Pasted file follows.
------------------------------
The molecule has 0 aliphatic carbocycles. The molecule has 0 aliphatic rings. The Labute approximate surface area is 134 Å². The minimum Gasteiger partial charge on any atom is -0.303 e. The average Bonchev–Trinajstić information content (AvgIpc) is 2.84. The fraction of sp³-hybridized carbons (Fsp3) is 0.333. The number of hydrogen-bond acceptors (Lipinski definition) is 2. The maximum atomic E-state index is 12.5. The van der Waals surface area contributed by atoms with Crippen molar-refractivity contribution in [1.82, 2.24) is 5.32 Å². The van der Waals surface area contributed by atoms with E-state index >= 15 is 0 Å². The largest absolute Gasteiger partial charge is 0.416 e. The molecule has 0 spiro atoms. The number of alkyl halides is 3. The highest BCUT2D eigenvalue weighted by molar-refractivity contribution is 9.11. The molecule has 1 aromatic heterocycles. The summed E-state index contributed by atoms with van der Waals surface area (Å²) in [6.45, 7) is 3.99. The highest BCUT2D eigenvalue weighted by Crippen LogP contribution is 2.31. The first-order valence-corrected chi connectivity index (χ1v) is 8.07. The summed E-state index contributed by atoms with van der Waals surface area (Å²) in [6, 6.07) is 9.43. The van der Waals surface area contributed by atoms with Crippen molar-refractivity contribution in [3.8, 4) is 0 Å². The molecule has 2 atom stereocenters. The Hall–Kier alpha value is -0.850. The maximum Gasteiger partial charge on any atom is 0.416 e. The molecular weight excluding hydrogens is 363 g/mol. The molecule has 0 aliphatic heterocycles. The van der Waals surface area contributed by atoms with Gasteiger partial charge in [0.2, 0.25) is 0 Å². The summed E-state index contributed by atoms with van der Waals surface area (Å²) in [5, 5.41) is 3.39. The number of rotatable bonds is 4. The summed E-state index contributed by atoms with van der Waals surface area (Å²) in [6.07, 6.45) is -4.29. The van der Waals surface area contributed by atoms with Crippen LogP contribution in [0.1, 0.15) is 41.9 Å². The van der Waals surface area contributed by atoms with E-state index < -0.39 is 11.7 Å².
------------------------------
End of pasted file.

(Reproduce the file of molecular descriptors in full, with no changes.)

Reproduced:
The molecule has 0 aliphatic carbocycles. The molecule has 0 aliphatic rings. The Labute approximate surface area is 134 Å². The minimum Gasteiger partial charge on any atom is -0.303 e. The average Bonchev–Trinajstić information content (AvgIpc) is 2.84. The fraction of sp³-hybridized carbons (Fsp3) is 0.333. The number of hydrogen-bond acceptors (Lipinski definition) is 2. The maximum atomic E-state index is 12.5. The van der Waals surface area contributed by atoms with Crippen molar-refractivity contribution in [1.82, 2.24) is 5.32 Å². The van der Waals surface area contributed by atoms with E-state index >= 15 is 0 Å². The largest absolute Gasteiger partial charge is 0.416 e. The molecule has 0 spiro atoms. The number of alkyl halides is 3. The highest BCUT2D eigenvalue weighted by molar-refractivity contribution is 9.11. The molecule has 1 aromatic heterocycles. The summed E-state index contributed by atoms with van der Waals surface area (Å²) in [6.45, 7) is 3.99. The highest BCUT2D eigenvalue weighted by Crippen LogP contribution is 2.31. The first-order valence-corrected chi connectivity index (χ1v) is 8.07. The summed E-state index contributed by atoms with van der Waals surface area (Å²) in [6, 6.07) is 9.43. The van der Waals surface area contributed by atoms with Crippen molar-refractivity contribution in [3.8, 4) is 0 Å². The molecule has 2 atom stereocenters. The Hall–Kier alpha value is -0.850. The maximum Gasteiger partial charge on any atom is 0.416 e. The molecular weight excluding hydrogens is 363 g/mol. The molecule has 0 aliphatic heterocycles. The van der Waals surface area contributed by atoms with Gasteiger partial charge in [0.2, 0.25) is 0 Å². The summed E-state index contributed by atoms with van der Waals surface area (Å²) in [5, 5.41) is 3.39. The number of rotatable bonds is 4. The summed E-state index contributed by atoms with van der Waals surface area (Å²) in [6.07, 6.45) is -4.29. The van der Waals surface area contributed by atoms with Crippen LogP contribution in [0.1, 0.15) is 41.9 Å². The van der Waals surface area contributed by atoms with E-state index < -0.39 is 11.7 Å².